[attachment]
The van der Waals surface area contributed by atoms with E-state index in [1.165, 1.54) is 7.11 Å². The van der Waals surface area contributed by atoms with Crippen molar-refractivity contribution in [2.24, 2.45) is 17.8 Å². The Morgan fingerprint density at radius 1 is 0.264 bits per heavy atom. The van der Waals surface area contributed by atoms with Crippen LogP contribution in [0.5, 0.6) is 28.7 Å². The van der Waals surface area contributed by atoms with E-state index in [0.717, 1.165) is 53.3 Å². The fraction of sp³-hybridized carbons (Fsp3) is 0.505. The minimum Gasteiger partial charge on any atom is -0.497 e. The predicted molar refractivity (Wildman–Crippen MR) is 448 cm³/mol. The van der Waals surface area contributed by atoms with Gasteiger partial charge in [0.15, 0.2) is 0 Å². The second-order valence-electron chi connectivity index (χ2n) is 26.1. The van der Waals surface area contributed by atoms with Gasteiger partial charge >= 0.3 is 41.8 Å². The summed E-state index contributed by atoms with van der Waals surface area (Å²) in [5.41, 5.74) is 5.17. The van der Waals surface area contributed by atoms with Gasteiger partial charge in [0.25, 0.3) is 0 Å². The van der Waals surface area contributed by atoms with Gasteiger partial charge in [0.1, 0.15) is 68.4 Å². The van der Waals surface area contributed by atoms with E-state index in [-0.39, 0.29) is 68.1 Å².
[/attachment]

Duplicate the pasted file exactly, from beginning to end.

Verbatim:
The van der Waals surface area contributed by atoms with E-state index in [1.165, 1.54) is 7.11 Å². The van der Waals surface area contributed by atoms with Crippen molar-refractivity contribution in [2.24, 2.45) is 17.8 Å². The Morgan fingerprint density at radius 1 is 0.264 bits per heavy atom. The van der Waals surface area contributed by atoms with Crippen LogP contribution in [0.5, 0.6) is 28.7 Å². The van der Waals surface area contributed by atoms with E-state index in [0.717, 1.165) is 53.3 Å². The fraction of sp³-hybridized carbons (Fsp3) is 0.505. The minimum Gasteiger partial charge on any atom is -0.497 e. The predicted molar refractivity (Wildman–Crippen MR) is 448 cm³/mol. The van der Waals surface area contributed by atoms with Gasteiger partial charge in [0.15, 0.2) is 0 Å². The second-order valence-electron chi connectivity index (χ2n) is 26.1. The van der Waals surface area contributed by atoms with Gasteiger partial charge >= 0.3 is 41.8 Å². The summed E-state index contributed by atoms with van der Waals surface area (Å²) in [5.41, 5.74) is 5.17. The van der Waals surface area contributed by atoms with Gasteiger partial charge in [0.25, 0.3) is 0 Å². The van der Waals surface area contributed by atoms with Gasteiger partial charge in [0.1, 0.15) is 68.4 Å². The van der Waals surface area contributed by atoms with E-state index in [-0.39, 0.29) is 68.1 Å².